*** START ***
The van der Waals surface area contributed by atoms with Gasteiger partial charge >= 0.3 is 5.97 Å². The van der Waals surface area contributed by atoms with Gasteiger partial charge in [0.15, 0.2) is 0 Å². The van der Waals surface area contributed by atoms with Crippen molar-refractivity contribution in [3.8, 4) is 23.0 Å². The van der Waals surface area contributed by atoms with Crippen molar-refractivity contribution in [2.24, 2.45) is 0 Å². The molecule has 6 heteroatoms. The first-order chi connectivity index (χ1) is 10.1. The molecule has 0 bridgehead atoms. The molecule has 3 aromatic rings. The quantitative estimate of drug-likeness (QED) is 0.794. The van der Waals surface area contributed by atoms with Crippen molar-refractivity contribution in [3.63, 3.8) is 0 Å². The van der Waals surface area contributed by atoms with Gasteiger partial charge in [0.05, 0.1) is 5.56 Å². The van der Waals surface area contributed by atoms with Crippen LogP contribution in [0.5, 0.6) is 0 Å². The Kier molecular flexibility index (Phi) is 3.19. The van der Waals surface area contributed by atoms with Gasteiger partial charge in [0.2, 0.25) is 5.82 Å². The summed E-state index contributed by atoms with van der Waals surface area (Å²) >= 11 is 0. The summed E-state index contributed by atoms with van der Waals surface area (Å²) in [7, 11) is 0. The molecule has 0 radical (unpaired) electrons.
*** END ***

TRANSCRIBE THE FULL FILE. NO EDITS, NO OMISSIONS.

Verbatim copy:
The van der Waals surface area contributed by atoms with Gasteiger partial charge >= 0.3 is 5.97 Å². The van der Waals surface area contributed by atoms with Gasteiger partial charge in [0.15, 0.2) is 0 Å². The van der Waals surface area contributed by atoms with Crippen molar-refractivity contribution in [3.8, 4) is 23.0 Å². The van der Waals surface area contributed by atoms with Crippen molar-refractivity contribution in [2.24, 2.45) is 0 Å². The molecule has 6 heteroatoms. The first-order chi connectivity index (χ1) is 10.1. The molecule has 0 bridgehead atoms. The molecule has 3 aromatic rings. The quantitative estimate of drug-likeness (QED) is 0.794. The van der Waals surface area contributed by atoms with Crippen molar-refractivity contribution in [3.63, 3.8) is 0 Å². The van der Waals surface area contributed by atoms with Gasteiger partial charge in [0.05, 0.1) is 5.56 Å². The van der Waals surface area contributed by atoms with Crippen LogP contribution in [0.5, 0.6) is 0 Å². The Kier molecular flexibility index (Phi) is 3.19. The van der Waals surface area contributed by atoms with Gasteiger partial charge in [0.2, 0.25) is 5.82 Å². The summed E-state index contributed by atoms with van der Waals surface area (Å²) >= 11 is 0. The summed E-state index contributed by atoms with van der Waals surface area (Å²) in [7, 11) is 0. The molecule has 0 radical (unpaired) electrons.